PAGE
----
Older women are more likely than their male peers to have a higher number of social risk factors that negatively impact their health, according to a new research led by Primary Care Physician Elena Byhoff, MD. Women over 70 were also found to face different social risk factors compared to men of a similar age group. The study, “Gender Differences in Social and Behavioral Determinants of Health in Aging Adults,” was published on the Journal of General Internal Medicine website on August 5, 2019.
The study analyzed national reference data of 6,113 respondents to assess the differences in social and behavioral health risk factors (known as social determinants of health) for men and women as they age. The results showed that men and women have the same average number of social determinants of health (3) over the course of their lives, but widening rates of gender-related risk factors as they age. Older women were more likely to be low income, depressed and unpartnered; older men were more likely to be smokers.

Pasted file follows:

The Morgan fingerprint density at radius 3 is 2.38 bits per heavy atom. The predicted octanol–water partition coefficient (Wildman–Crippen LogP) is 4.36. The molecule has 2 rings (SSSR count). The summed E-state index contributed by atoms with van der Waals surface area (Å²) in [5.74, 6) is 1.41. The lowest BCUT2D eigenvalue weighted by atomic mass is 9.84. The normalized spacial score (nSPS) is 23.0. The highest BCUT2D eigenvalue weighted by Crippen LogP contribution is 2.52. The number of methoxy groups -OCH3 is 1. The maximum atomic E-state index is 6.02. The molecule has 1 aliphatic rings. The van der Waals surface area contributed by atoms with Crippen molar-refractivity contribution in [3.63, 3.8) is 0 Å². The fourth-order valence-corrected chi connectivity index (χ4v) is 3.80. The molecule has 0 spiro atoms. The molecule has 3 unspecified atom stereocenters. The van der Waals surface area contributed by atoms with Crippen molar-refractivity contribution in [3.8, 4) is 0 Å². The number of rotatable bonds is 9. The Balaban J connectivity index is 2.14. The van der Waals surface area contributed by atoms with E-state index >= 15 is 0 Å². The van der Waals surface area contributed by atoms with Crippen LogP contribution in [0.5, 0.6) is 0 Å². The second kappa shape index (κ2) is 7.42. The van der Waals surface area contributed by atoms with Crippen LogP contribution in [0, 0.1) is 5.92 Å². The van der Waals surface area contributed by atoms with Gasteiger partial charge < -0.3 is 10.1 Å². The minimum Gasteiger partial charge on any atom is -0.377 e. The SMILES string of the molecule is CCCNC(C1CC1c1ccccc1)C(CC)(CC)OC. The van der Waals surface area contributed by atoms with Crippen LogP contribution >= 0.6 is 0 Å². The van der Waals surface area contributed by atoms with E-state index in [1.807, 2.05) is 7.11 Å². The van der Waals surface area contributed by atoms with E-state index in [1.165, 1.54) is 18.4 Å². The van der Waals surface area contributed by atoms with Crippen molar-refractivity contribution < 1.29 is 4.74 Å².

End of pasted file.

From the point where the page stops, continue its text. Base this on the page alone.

“Older women were much likelier to have more and different social determinants of health than men. There is a significantly higher proportion of older women with three or more risk factors,” said Dr. Byhoff. “While younger men and women have a similar prevalence of comparable social struggles, men tend to age out of them while women do not.”
Dr. Byhoff hypothesizes that life expectancy – currently about 4.5 years longer for American women than men – may be a key factor, as women are more likely to outlive their partners. Women also have lower average lifetime earnings than men.
“This study shows that every patient may not have the same social health risks at the same time,” said Dr. Byhoff. “With more tailored, targeted social and clinical intervention, we may be able to ask better questions and use clinic time more wisely to more effectively improve the health and quality of life of older women.”